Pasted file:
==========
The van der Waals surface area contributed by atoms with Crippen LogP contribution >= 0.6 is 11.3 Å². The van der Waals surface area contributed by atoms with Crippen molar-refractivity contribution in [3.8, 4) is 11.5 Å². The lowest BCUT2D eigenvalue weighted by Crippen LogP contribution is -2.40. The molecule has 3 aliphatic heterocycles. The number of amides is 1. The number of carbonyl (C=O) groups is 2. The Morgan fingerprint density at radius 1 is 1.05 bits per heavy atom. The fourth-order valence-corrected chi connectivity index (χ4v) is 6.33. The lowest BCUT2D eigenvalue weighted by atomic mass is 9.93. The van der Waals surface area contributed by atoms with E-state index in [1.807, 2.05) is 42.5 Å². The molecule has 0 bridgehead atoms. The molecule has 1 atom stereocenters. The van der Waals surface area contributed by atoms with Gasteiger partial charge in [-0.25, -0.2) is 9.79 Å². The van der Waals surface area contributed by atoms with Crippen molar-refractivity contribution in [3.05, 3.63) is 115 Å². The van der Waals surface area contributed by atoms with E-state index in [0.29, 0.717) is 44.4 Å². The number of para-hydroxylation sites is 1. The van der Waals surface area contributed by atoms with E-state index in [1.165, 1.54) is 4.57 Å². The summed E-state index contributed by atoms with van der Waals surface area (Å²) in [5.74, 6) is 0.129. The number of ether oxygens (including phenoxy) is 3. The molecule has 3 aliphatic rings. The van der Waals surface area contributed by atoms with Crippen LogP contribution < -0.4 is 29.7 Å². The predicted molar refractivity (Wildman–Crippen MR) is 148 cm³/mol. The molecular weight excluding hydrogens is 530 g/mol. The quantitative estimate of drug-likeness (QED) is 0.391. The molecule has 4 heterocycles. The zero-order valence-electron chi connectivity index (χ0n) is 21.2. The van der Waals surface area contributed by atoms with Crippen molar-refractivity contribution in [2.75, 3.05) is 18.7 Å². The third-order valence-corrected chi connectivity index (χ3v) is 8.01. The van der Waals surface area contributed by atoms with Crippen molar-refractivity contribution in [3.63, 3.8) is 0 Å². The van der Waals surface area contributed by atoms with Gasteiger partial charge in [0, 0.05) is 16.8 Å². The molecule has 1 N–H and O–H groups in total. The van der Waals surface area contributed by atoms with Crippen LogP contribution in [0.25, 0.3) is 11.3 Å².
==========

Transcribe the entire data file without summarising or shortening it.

The van der Waals surface area contributed by atoms with Crippen LogP contribution >= 0.6 is 11.3 Å². The van der Waals surface area contributed by atoms with Crippen molar-refractivity contribution in [3.8, 4) is 11.5 Å². The lowest BCUT2D eigenvalue weighted by Crippen LogP contribution is -2.40. The molecule has 3 aliphatic heterocycles. The number of amides is 1. The number of carbonyl (C=O) groups is 2. The Morgan fingerprint density at radius 1 is 1.05 bits per heavy atom. The fourth-order valence-corrected chi connectivity index (χ4v) is 6.33. The lowest BCUT2D eigenvalue weighted by atomic mass is 9.93. The van der Waals surface area contributed by atoms with E-state index in [1.807, 2.05) is 42.5 Å². The molecule has 0 bridgehead atoms. The molecule has 1 atom stereocenters. The van der Waals surface area contributed by atoms with Gasteiger partial charge in [-0.25, -0.2) is 9.79 Å². The van der Waals surface area contributed by atoms with Crippen molar-refractivity contribution in [3.05, 3.63) is 115 Å². The van der Waals surface area contributed by atoms with E-state index in [0.29, 0.717) is 44.4 Å². The number of para-hydroxylation sites is 1. The van der Waals surface area contributed by atoms with E-state index in [1.165, 1.54) is 4.57 Å². The summed E-state index contributed by atoms with van der Waals surface area (Å²) in [5.74, 6) is 0.129. The number of ether oxygens (including phenoxy) is 3. The molecule has 3 aliphatic rings. The van der Waals surface area contributed by atoms with Crippen LogP contribution < -0.4 is 29.7 Å². The predicted molar refractivity (Wildman–Crippen MR) is 148 cm³/mol. The molecular weight excluding hydrogens is 530 g/mol. The quantitative estimate of drug-likeness (QED) is 0.391. The molecule has 4 heterocycles. The zero-order valence-electron chi connectivity index (χ0n) is 21.2. The van der Waals surface area contributed by atoms with Crippen molar-refractivity contribution in [2.75, 3.05) is 18.7 Å². The third-order valence-corrected chi connectivity index (χ3v) is 8.01. The van der Waals surface area contributed by atoms with Crippen molar-refractivity contribution in [3.63, 3.8) is 0 Å². The van der Waals surface area contributed by atoms with Gasteiger partial charge in [0, 0.05) is 16.8 Å². The molecule has 1 N–H and O–H groups in total. The van der Waals surface area contributed by atoms with Crippen LogP contribution in [0.25, 0.3) is 11.3 Å².